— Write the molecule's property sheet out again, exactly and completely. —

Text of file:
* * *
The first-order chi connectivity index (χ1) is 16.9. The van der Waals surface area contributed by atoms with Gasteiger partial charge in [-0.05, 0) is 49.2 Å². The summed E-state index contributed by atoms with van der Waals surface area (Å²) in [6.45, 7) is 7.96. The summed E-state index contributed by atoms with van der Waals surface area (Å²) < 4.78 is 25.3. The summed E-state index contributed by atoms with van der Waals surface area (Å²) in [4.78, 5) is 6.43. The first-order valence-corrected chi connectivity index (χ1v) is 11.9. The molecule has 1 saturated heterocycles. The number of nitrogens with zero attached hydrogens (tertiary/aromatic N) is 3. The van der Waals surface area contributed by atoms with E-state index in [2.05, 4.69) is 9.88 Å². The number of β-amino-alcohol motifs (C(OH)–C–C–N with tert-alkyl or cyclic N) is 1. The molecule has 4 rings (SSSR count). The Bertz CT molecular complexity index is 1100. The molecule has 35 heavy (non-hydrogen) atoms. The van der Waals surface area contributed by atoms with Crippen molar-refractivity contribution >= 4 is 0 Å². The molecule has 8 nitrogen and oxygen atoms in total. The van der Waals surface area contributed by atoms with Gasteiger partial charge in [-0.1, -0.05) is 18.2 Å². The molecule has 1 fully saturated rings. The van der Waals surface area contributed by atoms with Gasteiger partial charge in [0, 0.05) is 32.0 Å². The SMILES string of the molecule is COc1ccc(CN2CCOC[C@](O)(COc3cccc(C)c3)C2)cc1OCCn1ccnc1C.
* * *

The first-order chi connectivity index (χ1) is 16.9. The van der Waals surface area contributed by atoms with Gasteiger partial charge in [-0.05, 0) is 49.2 Å². The summed E-state index contributed by atoms with van der Waals surface area (Å²) in [6.45, 7) is 7.96. The summed E-state index contributed by atoms with van der Waals surface area (Å²) < 4.78 is 25.3. The summed E-state index contributed by atoms with van der Waals surface area (Å²) in [4.78, 5) is 6.43. The first-order valence-corrected chi connectivity index (χ1v) is 11.9. The molecule has 1 saturated heterocycles. The number of nitrogens with zero attached hydrogens (tertiary/aromatic N) is 3. The van der Waals surface area contributed by atoms with E-state index in [2.05, 4.69) is 9.88 Å². The number of β-amino-alcohol motifs (C(OH)–C–C–N with tert-alkyl or cyclic N) is 1. The molecule has 4 rings (SSSR count). The Bertz CT molecular complexity index is 1100. The molecule has 35 heavy (non-hydrogen) atoms. The van der Waals surface area contributed by atoms with Crippen molar-refractivity contribution >= 4 is 0 Å². The molecule has 8 nitrogen and oxygen atoms in total. The van der Waals surface area contributed by atoms with Gasteiger partial charge in [-0.1, -0.05) is 18.2 Å². The molecule has 1 fully saturated rings. The van der Waals surface area contributed by atoms with Gasteiger partial charge in [0, 0.05) is 32.0 Å². The SMILES string of the molecule is COc1ccc(CN2CCOC[C@](O)(COc3cccc(C)c3)C2)cc1OCCn1ccnc1C.